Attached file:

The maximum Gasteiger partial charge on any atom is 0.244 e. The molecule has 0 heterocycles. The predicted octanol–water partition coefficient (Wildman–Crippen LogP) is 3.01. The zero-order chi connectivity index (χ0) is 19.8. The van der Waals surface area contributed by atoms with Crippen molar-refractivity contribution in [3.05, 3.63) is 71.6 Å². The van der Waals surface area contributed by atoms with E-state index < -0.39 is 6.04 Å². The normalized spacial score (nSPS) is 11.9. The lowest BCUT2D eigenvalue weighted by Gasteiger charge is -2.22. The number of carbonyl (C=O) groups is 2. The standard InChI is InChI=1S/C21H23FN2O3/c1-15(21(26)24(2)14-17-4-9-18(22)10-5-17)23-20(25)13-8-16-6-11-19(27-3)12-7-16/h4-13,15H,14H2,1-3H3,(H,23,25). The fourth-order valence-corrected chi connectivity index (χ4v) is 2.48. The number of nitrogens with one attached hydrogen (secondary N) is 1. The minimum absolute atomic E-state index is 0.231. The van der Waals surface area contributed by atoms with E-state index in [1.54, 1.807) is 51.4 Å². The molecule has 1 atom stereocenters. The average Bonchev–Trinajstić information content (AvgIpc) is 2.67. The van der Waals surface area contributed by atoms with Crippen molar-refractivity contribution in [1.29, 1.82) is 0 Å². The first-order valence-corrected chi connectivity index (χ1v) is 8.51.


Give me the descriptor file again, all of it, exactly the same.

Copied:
The maximum Gasteiger partial charge on any atom is 0.244 e. The molecule has 0 heterocycles. The predicted octanol–water partition coefficient (Wildman–Crippen LogP) is 3.01. The zero-order chi connectivity index (χ0) is 19.8. The van der Waals surface area contributed by atoms with Crippen molar-refractivity contribution in [3.05, 3.63) is 71.6 Å². The van der Waals surface area contributed by atoms with E-state index < -0.39 is 6.04 Å². The normalized spacial score (nSPS) is 11.9. The lowest BCUT2D eigenvalue weighted by Gasteiger charge is -2.22. The number of carbonyl (C=O) groups is 2. The standard InChI is InChI=1S/C21H23FN2O3/c1-15(21(26)24(2)14-17-4-9-18(22)10-5-17)23-20(25)13-8-16-6-11-19(27-3)12-7-16/h4-13,15H,14H2,1-3H3,(H,23,25). The fourth-order valence-corrected chi connectivity index (χ4v) is 2.48. The number of nitrogens with one attached hydrogen (secondary N) is 1. The minimum absolute atomic E-state index is 0.231. The van der Waals surface area contributed by atoms with E-state index in [1.54, 1.807) is 51.4 Å². The molecule has 1 atom stereocenters. The average Bonchev–Trinajstić information content (AvgIpc) is 2.67. The van der Waals surface area contributed by atoms with Crippen molar-refractivity contribution in [1.29, 1.82) is 0 Å². The first-order valence-corrected chi connectivity index (χ1v) is 8.51.